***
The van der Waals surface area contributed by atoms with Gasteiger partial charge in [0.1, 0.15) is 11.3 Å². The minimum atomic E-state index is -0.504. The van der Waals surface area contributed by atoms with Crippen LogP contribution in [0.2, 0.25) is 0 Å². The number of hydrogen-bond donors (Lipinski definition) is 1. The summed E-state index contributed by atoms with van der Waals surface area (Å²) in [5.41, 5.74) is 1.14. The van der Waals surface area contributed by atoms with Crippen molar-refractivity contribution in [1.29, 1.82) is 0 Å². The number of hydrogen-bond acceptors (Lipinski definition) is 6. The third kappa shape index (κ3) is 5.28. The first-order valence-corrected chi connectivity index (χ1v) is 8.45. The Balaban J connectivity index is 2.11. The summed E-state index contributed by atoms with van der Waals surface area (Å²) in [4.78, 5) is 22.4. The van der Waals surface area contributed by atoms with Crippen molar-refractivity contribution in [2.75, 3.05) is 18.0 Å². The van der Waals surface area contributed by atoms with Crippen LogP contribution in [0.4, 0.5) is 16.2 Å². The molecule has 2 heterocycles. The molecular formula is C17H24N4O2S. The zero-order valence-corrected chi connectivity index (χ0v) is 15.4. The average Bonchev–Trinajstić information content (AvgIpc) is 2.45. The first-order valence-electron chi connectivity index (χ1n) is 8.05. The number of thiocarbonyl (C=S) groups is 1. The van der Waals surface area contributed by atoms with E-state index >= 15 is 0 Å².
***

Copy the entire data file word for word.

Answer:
The van der Waals surface area contributed by atoms with Gasteiger partial charge in [0.1, 0.15) is 11.3 Å². The minimum atomic E-state index is -0.504. The van der Waals surface area contributed by atoms with Crippen LogP contribution in [0.2, 0.25) is 0 Å². The number of hydrogen-bond donors (Lipinski definition) is 1. The summed E-state index contributed by atoms with van der Waals surface area (Å²) in [5.41, 5.74) is 1.14. The van der Waals surface area contributed by atoms with Crippen molar-refractivity contribution in [1.29, 1.82) is 0 Å². The number of hydrogen-bond acceptors (Lipinski definition) is 6. The third kappa shape index (κ3) is 5.28. The first-order valence-corrected chi connectivity index (χ1v) is 8.45. The Balaban J connectivity index is 2.11. The summed E-state index contributed by atoms with van der Waals surface area (Å²) in [4.78, 5) is 22.4. The van der Waals surface area contributed by atoms with Crippen molar-refractivity contribution in [2.75, 3.05) is 18.0 Å². The van der Waals surface area contributed by atoms with Crippen LogP contribution in [0.4, 0.5) is 16.2 Å². The molecule has 2 heterocycles. The molecular formula is C17H24N4O2S. The zero-order valence-corrected chi connectivity index (χ0v) is 15.4. The average Bonchev–Trinajstić information content (AvgIpc) is 2.45. The first-order valence-electron chi connectivity index (χ1n) is 8.05. The number of thiocarbonyl (C=S) groups is 1. The van der Waals surface area contributed by atoms with E-state index >= 15 is 0 Å².